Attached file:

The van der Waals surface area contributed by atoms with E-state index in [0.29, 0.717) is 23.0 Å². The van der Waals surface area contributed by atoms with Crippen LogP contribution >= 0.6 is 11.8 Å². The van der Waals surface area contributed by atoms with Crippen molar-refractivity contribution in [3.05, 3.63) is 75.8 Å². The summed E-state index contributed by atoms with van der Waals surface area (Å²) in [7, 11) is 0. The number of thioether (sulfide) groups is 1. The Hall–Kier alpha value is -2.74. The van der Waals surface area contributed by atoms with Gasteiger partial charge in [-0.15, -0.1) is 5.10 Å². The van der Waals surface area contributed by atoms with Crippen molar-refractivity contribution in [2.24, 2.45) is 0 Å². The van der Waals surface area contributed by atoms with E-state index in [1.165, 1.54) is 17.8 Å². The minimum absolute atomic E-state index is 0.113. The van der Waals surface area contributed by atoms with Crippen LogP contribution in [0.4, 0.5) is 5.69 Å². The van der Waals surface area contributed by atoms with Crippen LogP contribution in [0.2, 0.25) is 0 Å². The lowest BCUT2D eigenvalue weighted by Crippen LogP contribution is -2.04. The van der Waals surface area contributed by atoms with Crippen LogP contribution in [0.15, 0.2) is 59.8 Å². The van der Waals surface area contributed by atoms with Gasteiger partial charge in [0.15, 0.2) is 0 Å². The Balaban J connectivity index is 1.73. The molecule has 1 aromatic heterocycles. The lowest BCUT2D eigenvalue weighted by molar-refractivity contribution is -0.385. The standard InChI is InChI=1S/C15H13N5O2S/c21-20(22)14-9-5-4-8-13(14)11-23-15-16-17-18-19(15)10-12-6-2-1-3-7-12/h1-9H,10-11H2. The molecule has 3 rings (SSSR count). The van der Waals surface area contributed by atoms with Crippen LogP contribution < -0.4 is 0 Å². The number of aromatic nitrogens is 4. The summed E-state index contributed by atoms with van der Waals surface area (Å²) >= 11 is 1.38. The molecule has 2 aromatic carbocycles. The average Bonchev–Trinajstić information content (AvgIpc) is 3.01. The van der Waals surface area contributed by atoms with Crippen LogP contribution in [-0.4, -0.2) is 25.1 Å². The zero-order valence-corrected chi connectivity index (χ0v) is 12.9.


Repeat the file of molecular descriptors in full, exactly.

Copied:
The van der Waals surface area contributed by atoms with E-state index in [0.29, 0.717) is 23.0 Å². The van der Waals surface area contributed by atoms with Crippen LogP contribution >= 0.6 is 11.8 Å². The van der Waals surface area contributed by atoms with Crippen molar-refractivity contribution in [3.05, 3.63) is 75.8 Å². The summed E-state index contributed by atoms with van der Waals surface area (Å²) in [7, 11) is 0. The number of thioether (sulfide) groups is 1. The Hall–Kier alpha value is -2.74. The van der Waals surface area contributed by atoms with Gasteiger partial charge in [-0.15, -0.1) is 5.10 Å². The van der Waals surface area contributed by atoms with Crippen molar-refractivity contribution in [2.24, 2.45) is 0 Å². The van der Waals surface area contributed by atoms with E-state index in [1.165, 1.54) is 17.8 Å². The minimum absolute atomic E-state index is 0.113. The van der Waals surface area contributed by atoms with Crippen LogP contribution in [0.4, 0.5) is 5.69 Å². The van der Waals surface area contributed by atoms with Crippen LogP contribution in [0.2, 0.25) is 0 Å². The lowest BCUT2D eigenvalue weighted by Crippen LogP contribution is -2.04. The van der Waals surface area contributed by atoms with Crippen LogP contribution in [0.15, 0.2) is 59.8 Å². The van der Waals surface area contributed by atoms with Gasteiger partial charge in [0.15, 0.2) is 0 Å². The Balaban J connectivity index is 1.73. The molecule has 1 aromatic heterocycles. The lowest BCUT2D eigenvalue weighted by molar-refractivity contribution is -0.385. The standard InChI is InChI=1S/C15H13N5O2S/c21-20(22)14-9-5-4-8-13(14)11-23-15-16-17-18-19(15)10-12-6-2-1-3-7-12/h1-9H,10-11H2. The molecule has 3 rings (SSSR count). The van der Waals surface area contributed by atoms with Crippen LogP contribution < -0.4 is 0 Å². The number of aromatic nitrogens is 4. The summed E-state index contributed by atoms with van der Waals surface area (Å²) >= 11 is 1.38. The molecule has 2 aromatic carbocycles. The average Bonchev–Trinajstić information content (AvgIpc) is 3.01. The van der Waals surface area contributed by atoms with Crippen LogP contribution in [-0.4, -0.2) is 25.1 Å². The zero-order valence-corrected chi connectivity index (χ0v) is 12.9.